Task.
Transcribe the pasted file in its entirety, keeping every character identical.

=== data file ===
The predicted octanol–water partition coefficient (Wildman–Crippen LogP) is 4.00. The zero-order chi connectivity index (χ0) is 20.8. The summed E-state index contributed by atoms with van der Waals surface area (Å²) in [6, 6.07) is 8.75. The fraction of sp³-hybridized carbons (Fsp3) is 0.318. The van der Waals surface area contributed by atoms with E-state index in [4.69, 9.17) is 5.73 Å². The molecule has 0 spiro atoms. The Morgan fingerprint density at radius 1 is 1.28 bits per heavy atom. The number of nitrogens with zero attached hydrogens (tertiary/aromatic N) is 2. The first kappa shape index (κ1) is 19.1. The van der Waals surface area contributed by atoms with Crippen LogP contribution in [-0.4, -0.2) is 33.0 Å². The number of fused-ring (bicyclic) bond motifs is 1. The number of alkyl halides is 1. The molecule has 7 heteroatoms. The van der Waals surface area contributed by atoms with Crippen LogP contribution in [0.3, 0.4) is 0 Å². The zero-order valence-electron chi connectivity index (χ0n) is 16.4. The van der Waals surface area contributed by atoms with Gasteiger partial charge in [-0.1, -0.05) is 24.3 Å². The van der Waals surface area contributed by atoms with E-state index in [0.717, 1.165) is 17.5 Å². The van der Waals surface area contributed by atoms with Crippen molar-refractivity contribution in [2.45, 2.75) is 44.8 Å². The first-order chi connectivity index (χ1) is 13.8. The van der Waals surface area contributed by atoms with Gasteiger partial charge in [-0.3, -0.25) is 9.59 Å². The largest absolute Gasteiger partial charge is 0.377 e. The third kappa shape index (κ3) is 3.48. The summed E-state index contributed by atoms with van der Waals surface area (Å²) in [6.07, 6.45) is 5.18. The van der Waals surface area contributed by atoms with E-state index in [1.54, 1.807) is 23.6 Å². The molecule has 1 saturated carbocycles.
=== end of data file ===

The predicted octanol–water partition coefficient (Wildman–Crippen LogP) is 4.00. The zero-order chi connectivity index (χ0) is 20.8. The summed E-state index contributed by atoms with van der Waals surface area (Å²) in [6, 6.07) is 8.75. The fraction of sp³-hybridized carbons (Fsp3) is 0.318. The van der Waals surface area contributed by atoms with E-state index in [4.69, 9.17) is 5.73 Å². The molecule has 0 spiro atoms. The Morgan fingerprint density at radius 1 is 1.28 bits per heavy atom. The number of nitrogens with zero attached hydrogens (tertiary/aromatic N) is 2. The first kappa shape index (κ1) is 19.1. The van der Waals surface area contributed by atoms with Crippen LogP contribution in [-0.4, -0.2) is 33.0 Å². The number of fused-ring (bicyclic) bond motifs is 1. The number of alkyl halides is 1. The molecule has 7 heteroatoms. The van der Waals surface area contributed by atoms with Crippen LogP contribution in [0.3, 0.4) is 0 Å². The zero-order valence-electron chi connectivity index (χ0n) is 16.4. The van der Waals surface area contributed by atoms with Gasteiger partial charge in [-0.1, -0.05) is 24.3 Å². The van der Waals surface area contributed by atoms with E-state index in [0.717, 1.165) is 17.5 Å². The van der Waals surface area contributed by atoms with Crippen molar-refractivity contribution in [2.45, 2.75) is 44.8 Å². The first-order chi connectivity index (χ1) is 13.8. The van der Waals surface area contributed by atoms with Gasteiger partial charge in [-0.3, -0.25) is 9.59 Å². The largest absolute Gasteiger partial charge is 0.377 e. The third kappa shape index (κ3) is 3.48. The summed E-state index contributed by atoms with van der Waals surface area (Å²) in [6.07, 6.45) is 5.18. The van der Waals surface area contributed by atoms with E-state index in [1.54, 1.807) is 23.6 Å². The molecule has 1 saturated carbocycles.